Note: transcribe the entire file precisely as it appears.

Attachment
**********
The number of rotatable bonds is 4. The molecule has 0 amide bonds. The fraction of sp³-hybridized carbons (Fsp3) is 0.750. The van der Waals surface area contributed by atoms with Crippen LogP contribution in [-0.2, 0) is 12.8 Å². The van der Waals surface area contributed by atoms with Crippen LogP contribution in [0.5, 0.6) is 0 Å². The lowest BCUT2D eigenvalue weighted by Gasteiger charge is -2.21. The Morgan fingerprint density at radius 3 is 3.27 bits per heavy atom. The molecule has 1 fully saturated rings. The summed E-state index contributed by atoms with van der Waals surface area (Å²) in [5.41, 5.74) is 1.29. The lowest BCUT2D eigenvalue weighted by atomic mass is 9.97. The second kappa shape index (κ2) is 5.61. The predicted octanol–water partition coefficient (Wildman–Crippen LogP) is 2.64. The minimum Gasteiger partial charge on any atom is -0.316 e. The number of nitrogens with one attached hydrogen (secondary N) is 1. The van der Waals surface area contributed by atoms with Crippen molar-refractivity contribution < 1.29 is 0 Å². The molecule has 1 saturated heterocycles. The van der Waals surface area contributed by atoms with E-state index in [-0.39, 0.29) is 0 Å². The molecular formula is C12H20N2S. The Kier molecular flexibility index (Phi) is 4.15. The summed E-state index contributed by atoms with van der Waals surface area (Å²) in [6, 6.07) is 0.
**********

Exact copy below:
The number of rotatable bonds is 4. The molecule has 0 amide bonds. The fraction of sp³-hybridized carbons (Fsp3) is 0.750. The van der Waals surface area contributed by atoms with Crippen LogP contribution in [-0.2, 0) is 12.8 Å². The van der Waals surface area contributed by atoms with Crippen LogP contribution in [0.5, 0.6) is 0 Å². The lowest BCUT2D eigenvalue weighted by Gasteiger charge is -2.21. The Morgan fingerprint density at radius 3 is 3.27 bits per heavy atom. The molecule has 1 fully saturated rings. The summed E-state index contributed by atoms with van der Waals surface area (Å²) in [5.41, 5.74) is 1.29. The lowest BCUT2D eigenvalue weighted by atomic mass is 9.97. The second kappa shape index (κ2) is 5.61. The predicted octanol–water partition coefficient (Wildman–Crippen LogP) is 2.64. The minimum Gasteiger partial charge on any atom is -0.316 e. The number of nitrogens with one attached hydrogen (secondary N) is 1. The van der Waals surface area contributed by atoms with Crippen molar-refractivity contribution < 1.29 is 0 Å². The molecule has 1 saturated heterocycles. The van der Waals surface area contributed by atoms with E-state index in [-0.39, 0.29) is 0 Å². The molecular formula is C12H20N2S. The Kier molecular flexibility index (Phi) is 4.15. The summed E-state index contributed by atoms with van der Waals surface area (Å²) in [6, 6.07) is 0.